Despite the predictions, Apple’s new anti-tracking moves may not crush Facebook's ad business

The conventional wisdom is Apple's limits on third-party tracking will damage Facebook’s ad business. But whether it actually does is far from certain.

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Despite the predictions, Apple’s new anti-tracking moves may not crush Facebook’s ad business

When Apple released its new anti-tracking update this week, experts and commentators appeared certain it was terrible news for Facebook. The update asks iPhone owners if they want the apps they use to track them across the web. And given how Facebook’s ad business relies on tracking, this seemed devastating. “It’s certain to hurt,” Politico said. Revenue drops are coming, analysts predicted. Facebook itself disclosed the threat in financial filings. 

But whether Apple’s update does much — or any — damage to Facebook’s ad business is far from settled. With third-party tracking limited, advertisers will still need to spend money, and it will be tough for them to disregard Facebook’s 2.7 billion daily users. Apple’s update also makes the data that apps collect on their own properties much more important, and Facebook has plenty of it. So while Apple’s move is a clear win for privacy, it may not be the surefire hit to Facebook many anticipate.

“It's not like a marketer is going to suddenly say, ‘Well, cookies are dead, I guess we'll close up shop,’” Brian Wieser, the global president of business intelligence at GroupM, a major media buying agency, told me. “The least bad alternative is still going to be Google and Facebook, for most.” 

Advertisers typically spend a fixed percentage of their revenue on ads each year, Wieser said. And in deciding where to put their cash, they evaluate all options — TV, print, radio, websites, apps, etc. — and pick that “least bad alternative.” No ad placement is perfect, so they land on what they believe will get them closest to their goals. 

If Apple’s update limits third-party tracking across the board — and remember, Android still has 85% market share — then advertisers will inevitably adjust. They’ll put less focus on our behavior online, and more on the core elements of advertising: showing the ad to the target market, doing so multiple times, and at a reasonable price.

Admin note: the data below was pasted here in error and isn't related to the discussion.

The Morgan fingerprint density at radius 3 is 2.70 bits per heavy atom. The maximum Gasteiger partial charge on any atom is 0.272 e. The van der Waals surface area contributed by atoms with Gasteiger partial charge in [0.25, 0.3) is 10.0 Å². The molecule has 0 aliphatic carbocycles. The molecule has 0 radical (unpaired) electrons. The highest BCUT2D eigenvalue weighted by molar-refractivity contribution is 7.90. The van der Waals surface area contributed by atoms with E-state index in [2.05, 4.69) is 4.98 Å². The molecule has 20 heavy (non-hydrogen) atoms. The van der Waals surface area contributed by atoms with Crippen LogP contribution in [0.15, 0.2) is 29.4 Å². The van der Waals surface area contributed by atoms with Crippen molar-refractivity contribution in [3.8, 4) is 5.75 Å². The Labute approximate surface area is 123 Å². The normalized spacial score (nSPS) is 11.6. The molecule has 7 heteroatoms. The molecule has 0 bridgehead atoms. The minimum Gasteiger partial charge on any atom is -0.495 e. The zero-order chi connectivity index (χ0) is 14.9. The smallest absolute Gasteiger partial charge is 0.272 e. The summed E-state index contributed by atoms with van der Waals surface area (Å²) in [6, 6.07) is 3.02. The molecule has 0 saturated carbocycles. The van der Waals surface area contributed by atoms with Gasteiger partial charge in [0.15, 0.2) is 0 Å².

“I don’t see how Facebook is the victim in any of the iOS conversations,” one big brand advertiser told me of the changes. “It makes us move away from retargeting and personalization and back to targeting large segments and audiences.” Facebook has a lot of ad space, so it can help advertisers reach those large segments and audiences.

Though Facebook does get a majority of its data from third parties, which Apple targets with this new update, its ad space isn’t going anywhere as long as people keep using its products. 

Facebook has also argued that Apple’s changes will hurt small businesses. But the data that Facebook collects on its own apps — information like age, location, and interests — should give small businesses plenty of useful information to work with. So Facebook’s proprietary data could actually help differentiate its ad offering, making its product more useful for small businesses than other online offerings, which Apple’s changes will impact as well. 

On Facebook’s earnings call Wednesday, both its COO Sheryl Sandberg and CFO David Wehner said the company is rebuilding its ad tech systems to work as well with less data. For a company so obsessed with tracking, it was wild to hear this was possible. And when I asked why this wasn’t done earlier, a Facebook spokesperson didn’t comment. Nevertheless, if Apple’s update pushes the internet to run effective ads with less data, that’s a good thing for all of us. And perhaps Facebook’s ad business gets by unscathed in the process.


Further Reading:

Zuckerberg outlines how Facebook will thrive after Apple privacy change (CNBC)

Apple reports another blowout quarter with sales up 54%, authorizes $90 billion in share buybacks (CNBC)

Facebook nearly doubles its profit and revenue rises 48 percent, as tech booms (New York Times)

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To subscribe to the podcast and hear the interview for yourself, you can check it out on Apple, Spotify, or wherever you get your podcasts.

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